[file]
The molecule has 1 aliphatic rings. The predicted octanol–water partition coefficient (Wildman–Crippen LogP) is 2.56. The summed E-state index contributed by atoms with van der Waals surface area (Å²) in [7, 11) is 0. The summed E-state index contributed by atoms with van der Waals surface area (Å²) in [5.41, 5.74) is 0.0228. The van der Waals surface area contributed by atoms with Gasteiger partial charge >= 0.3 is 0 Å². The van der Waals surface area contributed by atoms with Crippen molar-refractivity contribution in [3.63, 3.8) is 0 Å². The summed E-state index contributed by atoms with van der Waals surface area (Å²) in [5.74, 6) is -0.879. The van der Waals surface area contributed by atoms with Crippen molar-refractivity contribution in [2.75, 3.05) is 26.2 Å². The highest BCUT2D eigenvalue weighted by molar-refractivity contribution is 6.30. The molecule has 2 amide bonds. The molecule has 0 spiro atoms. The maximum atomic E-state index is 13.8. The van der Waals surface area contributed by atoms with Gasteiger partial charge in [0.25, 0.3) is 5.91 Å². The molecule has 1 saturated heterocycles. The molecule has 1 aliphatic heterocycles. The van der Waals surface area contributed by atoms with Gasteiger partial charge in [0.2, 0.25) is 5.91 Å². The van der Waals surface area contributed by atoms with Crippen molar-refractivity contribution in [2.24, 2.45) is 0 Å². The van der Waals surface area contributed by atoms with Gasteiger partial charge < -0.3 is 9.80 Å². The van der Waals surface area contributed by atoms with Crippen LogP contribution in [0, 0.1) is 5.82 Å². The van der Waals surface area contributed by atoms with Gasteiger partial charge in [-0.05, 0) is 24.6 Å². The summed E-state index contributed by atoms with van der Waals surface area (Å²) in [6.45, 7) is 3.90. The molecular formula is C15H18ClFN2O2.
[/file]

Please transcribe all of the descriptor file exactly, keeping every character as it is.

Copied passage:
The molecule has 1 aliphatic rings. The predicted octanol–water partition coefficient (Wildman–Crippen LogP) is 2.56. The summed E-state index contributed by atoms with van der Waals surface area (Å²) in [7, 11) is 0. The summed E-state index contributed by atoms with van der Waals surface area (Å²) in [5.41, 5.74) is 0.0228. The van der Waals surface area contributed by atoms with Gasteiger partial charge >= 0.3 is 0 Å². The van der Waals surface area contributed by atoms with Crippen molar-refractivity contribution in [3.63, 3.8) is 0 Å². The summed E-state index contributed by atoms with van der Waals surface area (Å²) in [5.74, 6) is -0.879. The van der Waals surface area contributed by atoms with Crippen molar-refractivity contribution in [2.75, 3.05) is 26.2 Å². The highest BCUT2D eigenvalue weighted by molar-refractivity contribution is 6.30. The molecule has 2 amide bonds. The molecule has 0 spiro atoms. The maximum atomic E-state index is 13.8. The van der Waals surface area contributed by atoms with Gasteiger partial charge in [0.25, 0.3) is 5.91 Å². The molecule has 1 saturated heterocycles. The molecule has 1 aliphatic heterocycles. The van der Waals surface area contributed by atoms with Gasteiger partial charge in [0.2, 0.25) is 5.91 Å². The van der Waals surface area contributed by atoms with Crippen molar-refractivity contribution in [2.24, 2.45) is 0 Å². The van der Waals surface area contributed by atoms with Gasteiger partial charge < -0.3 is 9.80 Å². The van der Waals surface area contributed by atoms with Crippen LogP contribution in [0, 0.1) is 5.82 Å². The van der Waals surface area contributed by atoms with Gasteiger partial charge in [-0.05, 0) is 24.6 Å². The summed E-state index contributed by atoms with van der Waals surface area (Å²) in [6.45, 7) is 3.90. The molecular formula is C15H18ClFN2O2.